HS: Was the term “coevolution” used for the first time in this paper?

PE: I don’t know. It may have been mentioned elsewhere by somebody before because it’s an obvious idea, but as far as I know – and, of course, I’m an extremely egotistical person – is that Peter and I really introduced it into the biological literature. Even today, if you look, if you check papers on coevolution many still cite our paper. There are papers saying let’s look back on it or what’s happened since Ehrlich & Raven, were Ehrlich & Raven right and so on. Exactly what any self-promoting scientist wants to hear!


HS: Was this the obvious term to use for it? Did you consider other terms?

PE: You are asking me to think back 50 years! Peter and I were already friends, and we are still friends. We spent a weekend together about a month ago, with his wife and my wife too. It’s very hard to sort out what idea came where.


HS: Stepping back a bit, could you tell us how you got interested in butterflies?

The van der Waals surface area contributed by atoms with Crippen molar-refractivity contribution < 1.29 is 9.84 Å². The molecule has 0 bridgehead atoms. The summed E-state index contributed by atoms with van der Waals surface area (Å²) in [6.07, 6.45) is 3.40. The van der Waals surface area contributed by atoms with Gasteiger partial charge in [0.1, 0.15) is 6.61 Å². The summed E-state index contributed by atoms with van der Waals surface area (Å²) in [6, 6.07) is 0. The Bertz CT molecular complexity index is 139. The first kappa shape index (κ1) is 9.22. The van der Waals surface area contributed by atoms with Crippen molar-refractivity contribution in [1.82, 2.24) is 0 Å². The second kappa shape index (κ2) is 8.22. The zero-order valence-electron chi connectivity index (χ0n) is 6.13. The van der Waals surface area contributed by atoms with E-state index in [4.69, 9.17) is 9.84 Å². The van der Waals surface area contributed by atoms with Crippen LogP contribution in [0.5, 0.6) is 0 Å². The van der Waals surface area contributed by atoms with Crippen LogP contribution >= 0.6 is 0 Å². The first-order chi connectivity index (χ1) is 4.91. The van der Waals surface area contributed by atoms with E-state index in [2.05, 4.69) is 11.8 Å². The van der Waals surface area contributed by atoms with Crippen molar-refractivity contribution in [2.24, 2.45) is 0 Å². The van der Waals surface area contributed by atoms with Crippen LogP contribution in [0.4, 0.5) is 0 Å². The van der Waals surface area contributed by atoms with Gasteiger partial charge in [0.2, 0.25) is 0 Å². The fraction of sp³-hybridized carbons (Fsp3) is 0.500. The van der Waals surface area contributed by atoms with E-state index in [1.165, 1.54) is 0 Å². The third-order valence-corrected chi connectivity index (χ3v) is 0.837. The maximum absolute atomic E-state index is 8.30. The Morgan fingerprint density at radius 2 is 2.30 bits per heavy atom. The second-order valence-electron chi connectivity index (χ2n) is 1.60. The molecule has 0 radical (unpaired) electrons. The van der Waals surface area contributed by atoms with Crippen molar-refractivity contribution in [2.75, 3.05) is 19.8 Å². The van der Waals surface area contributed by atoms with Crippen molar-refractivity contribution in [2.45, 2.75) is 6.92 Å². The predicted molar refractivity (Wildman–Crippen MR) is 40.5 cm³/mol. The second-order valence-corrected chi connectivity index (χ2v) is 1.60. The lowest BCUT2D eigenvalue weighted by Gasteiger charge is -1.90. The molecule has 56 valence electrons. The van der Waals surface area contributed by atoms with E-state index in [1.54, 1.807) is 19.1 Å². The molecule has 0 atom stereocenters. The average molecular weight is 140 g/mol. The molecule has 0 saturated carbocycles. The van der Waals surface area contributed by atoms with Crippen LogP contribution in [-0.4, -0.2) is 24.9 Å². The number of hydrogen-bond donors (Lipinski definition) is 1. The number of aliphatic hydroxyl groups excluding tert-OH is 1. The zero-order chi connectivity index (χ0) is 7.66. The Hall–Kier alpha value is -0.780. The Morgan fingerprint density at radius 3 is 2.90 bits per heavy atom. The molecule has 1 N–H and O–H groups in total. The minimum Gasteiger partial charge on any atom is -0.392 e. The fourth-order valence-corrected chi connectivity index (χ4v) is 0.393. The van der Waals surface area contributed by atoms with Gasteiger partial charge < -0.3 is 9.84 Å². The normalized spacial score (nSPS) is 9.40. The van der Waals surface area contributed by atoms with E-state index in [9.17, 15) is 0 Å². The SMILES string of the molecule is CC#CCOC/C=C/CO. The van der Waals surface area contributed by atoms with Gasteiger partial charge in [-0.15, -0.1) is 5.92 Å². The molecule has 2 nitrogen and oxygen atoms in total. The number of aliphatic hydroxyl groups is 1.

PE: That’s easy. I went to summer camps that had lots of beautiful butterflies around. I started out in a camp of YMCA, even though I wasn’t a Christian! And there were lots of beautiful butterflies. I can still remember seeing Battus philenor, which is a poisonous butterfly that serves as a model in a mimicry complex. I remember watching them nectaring and so on. I went to a summer camp after that in Vermont where the nature councillor started people on collecting butterflies and I got totally hooked on it. So hooked that if I had a large place filled with cabinets I could start a collection again tomorrow! I’m a real collector. When you look at a drawer full of butterflies and you see the changing patterns it just shouts evolution at you. It gets you like bird watching out in places in the world you would never go otherwise. I’ve always had a travel lust and I’ve been almost everywhere and it’s been driven by chasing butterflies and watching birds.


HS: When you had that initial discussion with Peter Raven, what was the species of butterfly you were working on that you mentioned to him?